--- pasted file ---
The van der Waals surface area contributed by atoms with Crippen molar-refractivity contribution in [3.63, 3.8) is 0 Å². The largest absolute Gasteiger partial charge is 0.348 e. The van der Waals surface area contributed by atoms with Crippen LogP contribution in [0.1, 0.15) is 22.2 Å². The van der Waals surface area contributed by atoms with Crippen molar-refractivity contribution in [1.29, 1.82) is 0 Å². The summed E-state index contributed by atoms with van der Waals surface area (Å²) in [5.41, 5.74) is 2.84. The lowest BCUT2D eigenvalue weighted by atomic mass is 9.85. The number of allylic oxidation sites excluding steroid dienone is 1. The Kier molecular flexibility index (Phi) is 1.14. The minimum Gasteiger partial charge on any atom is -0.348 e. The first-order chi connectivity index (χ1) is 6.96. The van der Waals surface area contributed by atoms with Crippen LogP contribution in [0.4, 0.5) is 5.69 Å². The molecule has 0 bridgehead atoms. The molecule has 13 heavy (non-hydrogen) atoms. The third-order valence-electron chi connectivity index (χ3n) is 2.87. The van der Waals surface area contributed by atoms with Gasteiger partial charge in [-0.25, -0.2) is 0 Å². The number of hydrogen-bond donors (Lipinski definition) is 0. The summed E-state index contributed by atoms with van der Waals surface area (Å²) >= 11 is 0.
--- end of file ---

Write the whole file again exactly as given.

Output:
The van der Waals surface area contributed by atoms with Crippen molar-refractivity contribution in [3.63, 3.8) is 0 Å². The largest absolute Gasteiger partial charge is 0.348 e. The van der Waals surface area contributed by atoms with Crippen LogP contribution in [0.1, 0.15) is 22.2 Å². The van der Waals surface area contributed by atoms with Crippen molar-refractivity contribution in [1.29, 1.82) is 0 Å². The summed E-state index contributed by atoms with van der Waals surface area (Å²) in [5.41, 5.74) is 2.84. The lowest BCUT2D eigenvalue weighted by atomic mass is 9.85. The number of allylic oxidation sites excluding steroid dienone is 1. The Kier molecular flexibility index (Phi) is 1.14. The minimum Gasteiger partial charge on any atom is -0.348 e. The first-order chi connectivity index (χ1) is 6.96. The van der Waals surface area contributed by atoms with Crippen LogP contribution in [0.4, 0.5) is 5.69 Å². The molecule has 0 bridgehead atoms. The molecule has 13 heavy (non-hydrogen) atoms. The third-order valence-electron chi connectivity index (χ3n) is 2.87. The van der Waals surface area contributed by atoms with Gasteiger partial charge in [-0.25, -0.2) is 0 Å². The number of hydrogen-bond donors (Lipinski definition) is 0. The summed E-state index contributed by atoms with van der Waals surface area (Å²) >= 11 is 0.